Although exome datasets remove many of the biases and limitations that have plagued previous population genetic datasets, they can still be misinterpreted if not analyzed appropriately. One potential challenge is presented by cryptic paralogs. Copy number variation is prevalent and remains poorly characterized in humans. Reads from exons that are absent from the capture target, perhaps because they only occur in some individuals, can map to paralogous exons on the capture target, falsely inflating apparent π in these exons. In many cases, these exons can be removed from analysis by filtering on violations of Hardy-Weinberg equilibrium.
Another concern is missing data. It is common to remove invariant sites from exome files in order to reduce them to a manageable size. However, estimates of π require differentiating between truly invariant sites and sites that might be variable but were not sequenced at high coverage in many individuals. For some analyses, it is sufficient to estimate 'missingness' at invariant sites rather than measure it directly, but doing so carries the important caveat that regions of low π could merely be regions of low coverage.
A third challenge is the difficulty of merging datasets. As yet, there is no one accepted definition of the exome. Rather, there are numerous capture targets with different combinations of exons. Even if two targets share the same exon, coverage may be better in one of the targets for a variety of technical reasons. Thus, when sequences from multiple targets are combined into a single dataset, missing data at some sites will be high and highly correlated with the target used. If different populations were sequenced with different targets, analyses of population structure are then confounded. The use of multiple sequencing platforms could potentially cause a similar pattern. Furthermore, multi-sample calling methods for assigning genotypes are more likely to call a variant if it is also seen in other samples, so calling genotypes in batches can cause artifacts if these batches are then merged with each other or with single-sample called genotypes. These effects can be minimized by excluding sites with a high proportion of missingness, but the best approach is to use the same target and sequencing platform on all samples, and to call genotypes on all samples either all together or else individually.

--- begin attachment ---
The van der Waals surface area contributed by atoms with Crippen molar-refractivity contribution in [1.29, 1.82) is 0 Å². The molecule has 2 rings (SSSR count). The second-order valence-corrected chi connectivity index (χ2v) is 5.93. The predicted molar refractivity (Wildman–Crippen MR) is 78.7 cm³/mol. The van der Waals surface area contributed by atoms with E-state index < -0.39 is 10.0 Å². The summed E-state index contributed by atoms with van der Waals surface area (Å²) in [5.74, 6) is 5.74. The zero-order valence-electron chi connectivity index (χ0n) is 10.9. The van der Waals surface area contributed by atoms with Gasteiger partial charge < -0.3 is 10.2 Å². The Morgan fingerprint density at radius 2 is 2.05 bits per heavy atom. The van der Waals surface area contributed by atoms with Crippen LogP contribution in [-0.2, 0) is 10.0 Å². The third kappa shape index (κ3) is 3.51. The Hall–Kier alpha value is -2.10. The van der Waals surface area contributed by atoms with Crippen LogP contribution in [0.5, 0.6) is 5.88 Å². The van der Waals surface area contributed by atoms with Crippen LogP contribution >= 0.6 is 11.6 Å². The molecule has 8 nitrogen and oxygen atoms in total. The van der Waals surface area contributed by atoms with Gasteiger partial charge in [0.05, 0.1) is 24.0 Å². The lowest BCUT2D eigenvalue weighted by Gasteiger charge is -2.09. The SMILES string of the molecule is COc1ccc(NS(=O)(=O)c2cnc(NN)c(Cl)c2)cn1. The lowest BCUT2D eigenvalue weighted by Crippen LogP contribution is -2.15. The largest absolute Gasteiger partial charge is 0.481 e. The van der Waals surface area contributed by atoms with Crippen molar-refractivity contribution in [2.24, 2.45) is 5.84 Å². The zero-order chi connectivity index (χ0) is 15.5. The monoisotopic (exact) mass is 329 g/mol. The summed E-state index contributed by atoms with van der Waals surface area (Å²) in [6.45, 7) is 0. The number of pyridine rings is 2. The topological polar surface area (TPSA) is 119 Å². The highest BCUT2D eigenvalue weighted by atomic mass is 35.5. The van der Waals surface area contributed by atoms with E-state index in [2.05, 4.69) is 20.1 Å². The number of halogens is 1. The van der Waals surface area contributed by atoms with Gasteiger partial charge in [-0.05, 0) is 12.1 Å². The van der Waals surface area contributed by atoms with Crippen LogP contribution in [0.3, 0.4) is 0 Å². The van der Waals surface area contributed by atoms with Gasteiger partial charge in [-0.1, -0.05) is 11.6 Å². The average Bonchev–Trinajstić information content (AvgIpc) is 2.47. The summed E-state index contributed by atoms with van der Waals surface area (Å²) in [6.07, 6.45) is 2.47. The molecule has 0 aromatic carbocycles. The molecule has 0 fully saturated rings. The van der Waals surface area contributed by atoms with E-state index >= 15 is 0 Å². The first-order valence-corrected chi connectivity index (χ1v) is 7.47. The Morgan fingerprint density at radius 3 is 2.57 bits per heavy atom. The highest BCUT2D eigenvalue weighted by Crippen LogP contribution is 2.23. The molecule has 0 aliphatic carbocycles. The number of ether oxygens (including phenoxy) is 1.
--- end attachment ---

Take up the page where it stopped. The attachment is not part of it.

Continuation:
A fourth caveat is that even with a low overall error rate, the sheer size of the exome means that false positives are inevitable. These can be minimized with strict filters on depth and quality, at the cost of discarding some real variants (for example, increasing the false negative rate). The stringency of filtering depends on the research goal. For most population genetic analyses, a subset of the exome with consistently high-quality data is preferred to a complete exome with a large number of false positives.
A further caveat, perhaps self-evident, is that exomes provide no information about noncoding regions, including many functionally important noncoding sites. Exomics researchers should be careful not to assume that all evolutionarily relevant variation has been captured by exomes. Indeed, some of the most well-documented targets of selection, such as the regulatory region of the lactase gene LCT, may leave little detectable signature in exomes .
Finally, exomes present the difficulty of a deluge of data. Storing and accessing large exome files is a computational challenge, although exomes are easier to work with than whole genomes. In addition, interpreting the functional consequences of one particular variant among hundreds of thousands is a daunting task. Given that even strict filtering does not eliminate error, it is recommend that sites or regions showing unusual polymorphism patterns be validated with Sanger sequencing before drawing any definitive conclusions about these loci.
Exome sequencing represents an important milestone in genomics, and provides a powerful tool for population geneticists that will facilitate estimates of numerous evolutionary parameters with much greater precision than was previously possible. Until large full-genome datasets in all populations of interest are feasible, exomes will represent the best available resource for inferring patterns of human demography and natural selection in an unbiased and comprehensive manner.